Photos of the location of IDF units were found bit the Free Syrian Army (FSA), confirming reports from Israel earlier this year that Russia is even more deeply involved in the Assad regime than previously estimated. Russian insignia were seen in the YouTube.

An FSA official told The Daily Beast that its fighters spotted more than dozen Russians in the area before the FSA overran the post.

Mark Galeotti, an expert on Russia’s military and intelligence services at New York University was quoted as saying that Russian advisers probably were “running an operation for detailed radio technical intelligence; we are not talking about intercepting telemetry and aircraft.”

With the ISIS advancing in northern Syria and closing in on cities in Iraq, including Baghdad, it is safe to assume that Israel would have preferred that Assad forces, even with the presence of Russian personnel, man a spy post across from the Israeli border instead of its being operated by rebels who just as easily could be overrun by Al Qaeda or ISIS jihadists.

First Time: US Bombs ISIS Near Baghdad to Support Iraqi Troops

Tuesday, September 16th, 2014

For the first time, U.S. warplanes this week bombed terrorists from the Islamic State in Iraq and Syria (ISIS) operating near Baghdad.

The air strikes were coordinated with Iraqi forces and came in support of ground troops fighting to defend that nation’s capital.

Six ISIS vehicles were destroyed near Sinjar, along with a ISIS position southwest of Baghdad that had been the source of gunfire directed at Iraqi troops.

Thus far, the United States has carried out 162 air strikes against the terror group in Iraq since it began missions early last month.

But this is the first time American warplanes have carried out a bombing mission in direct support of Iraqi troops.

“U.S. military forces continued to attack ISIS (IS) terrorists in Iraq, employing attack and fighter aircraft to conduct two air strikes Sunday and Monday in support of Iraqi security forces near Sinjar and southwest of Baghdad,” US Central Command said in a statement.

“The air strike southwest of Baghdad was the first strike taken as part of our expanded efforts beyond protecting our own people and humanitarian missions to hit ISIS targets as Iraqi forces go on offense, as outlined in the president’s speech last Wednesday.”

Nevertheless, President Barack Obama’s administration has harshly criticized Israel for carrying out similar actions against Gaza’s ruling Hamas terrorist organization in this summer’s counter terror Operation Protective Edge.

The U.S. State Department attacked Israel last week at a briefing in which spokesperson Marie Harf said, “We were horrified by the strikes that hit UNWRA facilities.”

UNWRA is the United Nations Work and Relief Agency that provides humanitarian aid in Palestinian Authority territories. The agency operates some 200 schools and food storage warehouses in Gaza, along with other facilities. More than a few were discovered to have been used by terrorists during the war as missile storage hideouts; others served as convenient human shields in and around which the terrorists were able to launch rocket and missile attacks against Israeli civilians, assuming there would be no return fire due to the displaced Gazans sheltering within the “neutral” buildings they used for cover.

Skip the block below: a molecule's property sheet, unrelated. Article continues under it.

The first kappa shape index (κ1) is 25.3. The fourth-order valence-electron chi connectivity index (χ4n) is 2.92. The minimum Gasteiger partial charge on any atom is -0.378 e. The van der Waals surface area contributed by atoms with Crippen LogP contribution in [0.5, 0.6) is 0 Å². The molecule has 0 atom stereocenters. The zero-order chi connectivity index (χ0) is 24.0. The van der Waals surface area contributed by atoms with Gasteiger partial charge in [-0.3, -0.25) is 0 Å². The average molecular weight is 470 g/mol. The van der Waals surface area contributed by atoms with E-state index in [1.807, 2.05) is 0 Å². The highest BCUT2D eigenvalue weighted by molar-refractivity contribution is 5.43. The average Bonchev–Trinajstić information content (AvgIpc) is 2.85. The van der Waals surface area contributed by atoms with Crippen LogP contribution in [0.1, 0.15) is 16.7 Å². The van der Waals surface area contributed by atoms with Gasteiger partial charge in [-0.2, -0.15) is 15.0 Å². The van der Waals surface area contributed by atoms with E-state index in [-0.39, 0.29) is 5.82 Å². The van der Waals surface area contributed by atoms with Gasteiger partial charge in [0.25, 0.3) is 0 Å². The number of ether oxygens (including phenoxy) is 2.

The situation made a very juicy, deliberate photo op for the terrorists, as noted in a terrorist training manual captured earlier in the summer by the IDF. All this has been documented and published in the media as well as submitted to international authorities.

Nevertheless, Harf scored Israel for returning fire to the source of attacks on its civilians and soldiers — even though it was not even clear that any Israeli shells actually hit UNRWA facilities while they were occupied. In fact, satellite imagery and video documentation exists showing that the buildings were empty at the time that a lone Israeli shell struck an UNWRA building. Other shells that struck around UNRWA buildings and in a courtyard and were aimed directly with surgical precision at the terrorists who were being targeted precisely because they were firing rockets at Israeli civilians, and at Israeli soldiers.

Pot calling the kettle black? No way to know because oddly enough, unlike with Israel, the United States has not seen fit to share any information about collateral damage from its own air strikes in Iraq. And the international media has been equally silent on the matter. How odd.

Al Qaeda Eyes Baghdad After Taking Northern Iraq

Thursday, June 12th, 2014

The Al Qaeda-linked terror organization that earlier this week captured northern Iraq is now eyeing Baghdad.

The Islamic State in Iraq and the Levant (ISIL), also known in Syria as ISIS (Islamic State in Iraq and Syria), earlier this week captured the major northern Iraqi city of Mosul – and then took Tikrit, the hometown of former dictator Sadaam Hussein.

The forces also control a large swathe of territory in the western and central regions of the country, and in eastern Syria — leading to wide speculation about whether an emirate may soon follow. Iraq’s lucrative oil fields in the north are especially vulnerable — and profitable.

Now, the group is vowing to march on Baghdad, as the country’s parliament meets in an emergency session to vote on a request by Prime Minister Nouri al-Maliki to declare a state of emergency.

Up to half a million residents so far have fled Mosul, according to the BBC.

The UN Security Council said in a statement, meanwhile, that it “deplores in the strongest terms the recent events in the city of Mosul” and expressed concern for the hundreds of thousands who have since fled their homes. U.N. Secretary General Ban Ki-moon called on “the international community to unite in showing solidarity with Iraq as it confronts this serious security challenge”.